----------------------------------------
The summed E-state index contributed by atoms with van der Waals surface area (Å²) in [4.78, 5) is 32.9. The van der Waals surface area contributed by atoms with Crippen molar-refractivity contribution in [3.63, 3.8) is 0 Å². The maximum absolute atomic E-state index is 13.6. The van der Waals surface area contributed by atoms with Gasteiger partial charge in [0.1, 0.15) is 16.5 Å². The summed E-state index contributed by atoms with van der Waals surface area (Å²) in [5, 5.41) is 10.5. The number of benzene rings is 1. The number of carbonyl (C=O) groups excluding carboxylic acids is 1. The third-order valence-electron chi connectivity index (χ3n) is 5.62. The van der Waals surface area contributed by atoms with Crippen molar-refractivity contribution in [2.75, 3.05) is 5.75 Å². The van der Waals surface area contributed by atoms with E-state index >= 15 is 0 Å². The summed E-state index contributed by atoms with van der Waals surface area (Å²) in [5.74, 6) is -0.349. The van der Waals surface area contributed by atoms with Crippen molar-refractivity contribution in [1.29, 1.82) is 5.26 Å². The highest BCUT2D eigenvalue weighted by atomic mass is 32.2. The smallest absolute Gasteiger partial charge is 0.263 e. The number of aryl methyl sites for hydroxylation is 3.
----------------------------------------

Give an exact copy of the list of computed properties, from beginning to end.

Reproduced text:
The summed E-state index contributed by atoms with van der Waals surface area (Å²) in [4.78, 5) is 32.9. The van der Waals surface area contributed by atoms with Crippen molar-refractivity contribution in [3.63, 3.8) is 0 Å². The maximum absolute atomic E-state index is 13.6. The van der Waals surface area contributed by atoms with Gasteiger partial charge in [0.1, 0.15) is 16.5 Å². The summed E-state index contributed by atoms with van der Waals surface area (Å²) in [5, 5.41) is 10.5. The number of benzene rings is 1. The number of carbonyl (C=O) groups excluding carboxylic acids is 1. The third-order valence-electron chi connectivity index (χ3n) is 5.62. The van der Waals surface area contributed by atoms with Crippen molar-refractivity contribution in [2.75, 3.05) is 5.75 Å². The van der Waals surface area contributed by atoms with E-state index >= 15 is 0 Å². The summed E-state index contributed by atoms with van der Waals surface area (Å²) in [5.74, 6) is -0.349. The van der Waals surface area contributed by atoms with Crippen molar-refractivity contribution in [1.29, 1.82) is 5.26 Å². The highest BCUT2D eigenvalue weighted by atomic mass is 32.2. The smallest absolute Gasteiger partial charge is 0.263 e. The number of aryl methyl sites for hydroxylation is 3.